ROCHESTER, NY – Results of a new study have been released which describe for the first time the metastatic potential of malignant attendings. “We’ve known for years that these malignancies were locally aggressive,” says lead author Dr. Alan Burgundy. “But we wanted to characterize the later stages of disease, where the malignancy spreads to other health care workers.”
The study looked at fifty attending physicians from a variety of specialties who were identified by their residents as “malignant.” Their malignant behavior was confirmed and quantified by objective criteria, including number of aggressive verbal outbursts, pimping frequency, scut rate, and a measurement of patience relative to the number of patients on service (the patience-to-patients ratio).
Researchers then evaluated how this behavior spread amongst their colleagues. “We investigated regional involvement of residents and medical students on their service, as well as distant spread to other departments,” says Dr. Burgundy. “We saw these malignant characteristics seed to other physicians in proximity, until they themselves became malignant. In some cases, the involvement was so advanced that the metastasis was indistinguishable from the primary site.”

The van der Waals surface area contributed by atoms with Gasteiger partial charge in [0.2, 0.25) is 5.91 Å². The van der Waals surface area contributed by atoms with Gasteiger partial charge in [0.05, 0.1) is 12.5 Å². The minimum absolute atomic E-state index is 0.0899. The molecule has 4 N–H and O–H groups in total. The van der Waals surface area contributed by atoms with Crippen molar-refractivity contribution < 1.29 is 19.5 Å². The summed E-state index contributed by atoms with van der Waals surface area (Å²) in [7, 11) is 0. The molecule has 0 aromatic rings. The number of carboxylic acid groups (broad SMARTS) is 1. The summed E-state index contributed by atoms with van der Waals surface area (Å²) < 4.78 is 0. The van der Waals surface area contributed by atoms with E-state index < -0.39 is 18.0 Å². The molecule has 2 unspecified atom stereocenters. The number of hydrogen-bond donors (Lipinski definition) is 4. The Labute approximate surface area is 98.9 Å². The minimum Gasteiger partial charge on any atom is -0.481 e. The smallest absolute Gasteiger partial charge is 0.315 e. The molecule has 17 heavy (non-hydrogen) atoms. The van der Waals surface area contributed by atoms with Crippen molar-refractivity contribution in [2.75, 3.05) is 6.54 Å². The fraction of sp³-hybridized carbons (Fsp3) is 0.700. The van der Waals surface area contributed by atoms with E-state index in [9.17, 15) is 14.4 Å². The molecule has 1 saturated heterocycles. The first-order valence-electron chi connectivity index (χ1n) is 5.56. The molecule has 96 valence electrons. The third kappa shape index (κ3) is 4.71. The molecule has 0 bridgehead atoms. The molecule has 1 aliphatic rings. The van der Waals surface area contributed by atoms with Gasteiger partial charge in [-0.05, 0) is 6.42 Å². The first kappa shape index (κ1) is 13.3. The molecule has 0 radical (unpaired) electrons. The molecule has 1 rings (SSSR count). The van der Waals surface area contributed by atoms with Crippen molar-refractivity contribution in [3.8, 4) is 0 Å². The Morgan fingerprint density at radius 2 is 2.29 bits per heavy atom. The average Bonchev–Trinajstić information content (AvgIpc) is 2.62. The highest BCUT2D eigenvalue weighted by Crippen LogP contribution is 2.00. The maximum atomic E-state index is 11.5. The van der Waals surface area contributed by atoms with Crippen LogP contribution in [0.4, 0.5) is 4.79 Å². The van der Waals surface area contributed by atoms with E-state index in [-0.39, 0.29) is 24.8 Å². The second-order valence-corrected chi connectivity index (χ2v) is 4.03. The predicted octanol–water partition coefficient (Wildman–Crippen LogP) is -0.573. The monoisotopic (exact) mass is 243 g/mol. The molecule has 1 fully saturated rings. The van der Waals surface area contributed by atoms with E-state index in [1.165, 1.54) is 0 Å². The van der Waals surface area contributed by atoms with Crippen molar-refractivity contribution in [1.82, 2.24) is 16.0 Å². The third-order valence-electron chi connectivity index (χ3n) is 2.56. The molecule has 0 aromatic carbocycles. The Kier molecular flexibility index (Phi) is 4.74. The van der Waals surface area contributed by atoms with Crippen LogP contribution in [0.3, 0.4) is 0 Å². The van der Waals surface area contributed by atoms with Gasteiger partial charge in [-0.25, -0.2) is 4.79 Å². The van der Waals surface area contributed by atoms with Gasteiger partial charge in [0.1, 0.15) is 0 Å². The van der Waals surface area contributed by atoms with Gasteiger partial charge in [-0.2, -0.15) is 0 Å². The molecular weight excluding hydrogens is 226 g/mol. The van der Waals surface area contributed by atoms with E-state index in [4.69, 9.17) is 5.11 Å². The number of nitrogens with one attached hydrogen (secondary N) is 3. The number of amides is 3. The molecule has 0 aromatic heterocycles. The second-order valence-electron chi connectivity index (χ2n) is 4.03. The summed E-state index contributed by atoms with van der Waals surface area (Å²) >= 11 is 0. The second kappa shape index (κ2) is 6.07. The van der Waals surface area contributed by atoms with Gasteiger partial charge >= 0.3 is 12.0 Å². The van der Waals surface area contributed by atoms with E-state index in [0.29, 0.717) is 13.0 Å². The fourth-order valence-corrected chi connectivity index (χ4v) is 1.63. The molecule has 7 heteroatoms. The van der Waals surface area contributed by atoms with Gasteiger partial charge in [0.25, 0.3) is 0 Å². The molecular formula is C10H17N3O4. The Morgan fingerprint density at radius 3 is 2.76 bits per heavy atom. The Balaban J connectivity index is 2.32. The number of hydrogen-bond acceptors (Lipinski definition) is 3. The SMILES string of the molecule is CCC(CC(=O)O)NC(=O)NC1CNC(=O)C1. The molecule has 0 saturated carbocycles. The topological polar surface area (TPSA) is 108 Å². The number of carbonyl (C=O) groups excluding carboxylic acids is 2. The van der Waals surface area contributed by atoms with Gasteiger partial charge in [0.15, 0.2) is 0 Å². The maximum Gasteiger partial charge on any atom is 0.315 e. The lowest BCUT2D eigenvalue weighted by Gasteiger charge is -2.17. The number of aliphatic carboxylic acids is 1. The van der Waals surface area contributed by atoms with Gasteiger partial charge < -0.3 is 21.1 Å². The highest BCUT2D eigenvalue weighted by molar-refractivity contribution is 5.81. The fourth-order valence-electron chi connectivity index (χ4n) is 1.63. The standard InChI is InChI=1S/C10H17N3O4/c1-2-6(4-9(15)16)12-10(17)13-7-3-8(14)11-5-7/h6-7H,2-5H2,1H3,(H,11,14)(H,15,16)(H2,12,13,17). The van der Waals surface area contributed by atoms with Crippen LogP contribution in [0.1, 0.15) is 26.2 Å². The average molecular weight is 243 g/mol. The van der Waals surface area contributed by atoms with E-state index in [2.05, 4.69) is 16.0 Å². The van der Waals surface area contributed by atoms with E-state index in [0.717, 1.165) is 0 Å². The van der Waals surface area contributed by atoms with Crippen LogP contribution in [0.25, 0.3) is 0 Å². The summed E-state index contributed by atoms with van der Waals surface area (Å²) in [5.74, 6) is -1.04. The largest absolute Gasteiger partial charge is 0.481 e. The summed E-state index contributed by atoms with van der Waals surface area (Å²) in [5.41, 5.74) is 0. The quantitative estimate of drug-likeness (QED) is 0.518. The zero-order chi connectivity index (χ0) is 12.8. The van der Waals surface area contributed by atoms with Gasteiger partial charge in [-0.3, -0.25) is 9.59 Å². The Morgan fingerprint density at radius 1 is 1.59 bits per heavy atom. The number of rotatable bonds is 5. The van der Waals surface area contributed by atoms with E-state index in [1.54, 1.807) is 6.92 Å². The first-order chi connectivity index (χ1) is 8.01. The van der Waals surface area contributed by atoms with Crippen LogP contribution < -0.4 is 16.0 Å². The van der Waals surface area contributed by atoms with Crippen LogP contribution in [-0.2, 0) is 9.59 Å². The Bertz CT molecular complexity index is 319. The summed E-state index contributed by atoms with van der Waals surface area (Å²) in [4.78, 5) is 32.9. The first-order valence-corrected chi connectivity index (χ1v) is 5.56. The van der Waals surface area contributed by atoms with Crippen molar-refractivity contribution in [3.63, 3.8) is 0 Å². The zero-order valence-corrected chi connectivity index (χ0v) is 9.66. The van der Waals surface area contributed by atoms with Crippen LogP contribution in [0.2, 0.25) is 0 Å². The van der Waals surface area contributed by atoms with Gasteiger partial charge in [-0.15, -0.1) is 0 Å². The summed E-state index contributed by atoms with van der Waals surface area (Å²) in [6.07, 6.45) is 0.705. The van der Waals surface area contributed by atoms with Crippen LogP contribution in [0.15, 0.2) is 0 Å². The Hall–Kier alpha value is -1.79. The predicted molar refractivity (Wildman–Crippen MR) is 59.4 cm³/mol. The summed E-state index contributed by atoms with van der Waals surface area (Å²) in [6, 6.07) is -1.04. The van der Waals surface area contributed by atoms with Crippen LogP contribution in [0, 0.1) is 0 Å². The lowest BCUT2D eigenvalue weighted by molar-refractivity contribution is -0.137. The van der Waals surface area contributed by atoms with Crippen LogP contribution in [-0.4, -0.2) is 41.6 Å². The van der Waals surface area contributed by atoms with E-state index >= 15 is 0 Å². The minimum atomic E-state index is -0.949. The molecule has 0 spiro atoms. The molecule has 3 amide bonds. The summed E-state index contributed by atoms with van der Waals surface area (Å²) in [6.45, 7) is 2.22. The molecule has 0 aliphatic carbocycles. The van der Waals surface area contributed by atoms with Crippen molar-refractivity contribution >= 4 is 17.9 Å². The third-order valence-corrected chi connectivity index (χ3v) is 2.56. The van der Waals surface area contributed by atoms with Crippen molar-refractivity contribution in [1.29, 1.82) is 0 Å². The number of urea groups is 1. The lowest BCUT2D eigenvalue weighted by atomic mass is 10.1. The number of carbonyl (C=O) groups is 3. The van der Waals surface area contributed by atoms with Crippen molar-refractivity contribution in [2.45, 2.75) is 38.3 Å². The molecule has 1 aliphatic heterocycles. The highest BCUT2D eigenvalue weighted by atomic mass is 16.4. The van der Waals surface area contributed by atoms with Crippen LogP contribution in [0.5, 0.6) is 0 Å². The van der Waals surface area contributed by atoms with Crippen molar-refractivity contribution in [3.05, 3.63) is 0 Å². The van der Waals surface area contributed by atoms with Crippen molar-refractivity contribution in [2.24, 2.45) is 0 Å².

Of note, the patterns of spread varied widely between primary specialty types. Some highly malignant specialties, such as OB-GYN, were extremely locally aggressive with widespread regional involvement, but distant metastasis was rare. Other malignancies, such as cardiology and critical care, seemed to spread through the entire hospital. A particularly aggressive variant of the malignant attending, the malignant charge nurse, commonly presented with stage IV disease, and had an exceptionally poor prognosis.
Now that the disease is characterized, researchers are focusing on treatment options. Unfortunately, in most cases the primary malignancy cannot be removed. In those situations, chemotherapy seems to be an effective palliative option. The most common regimen involves high doses of caffeine three to five times daily, followed by a large bolus of ethanol at night. In attempts to raise awareness of this condition, advocates are promoting July as “Malignant Attending Awareness Month,” though critics point out that early detection does not appear to significantly impact prognosis.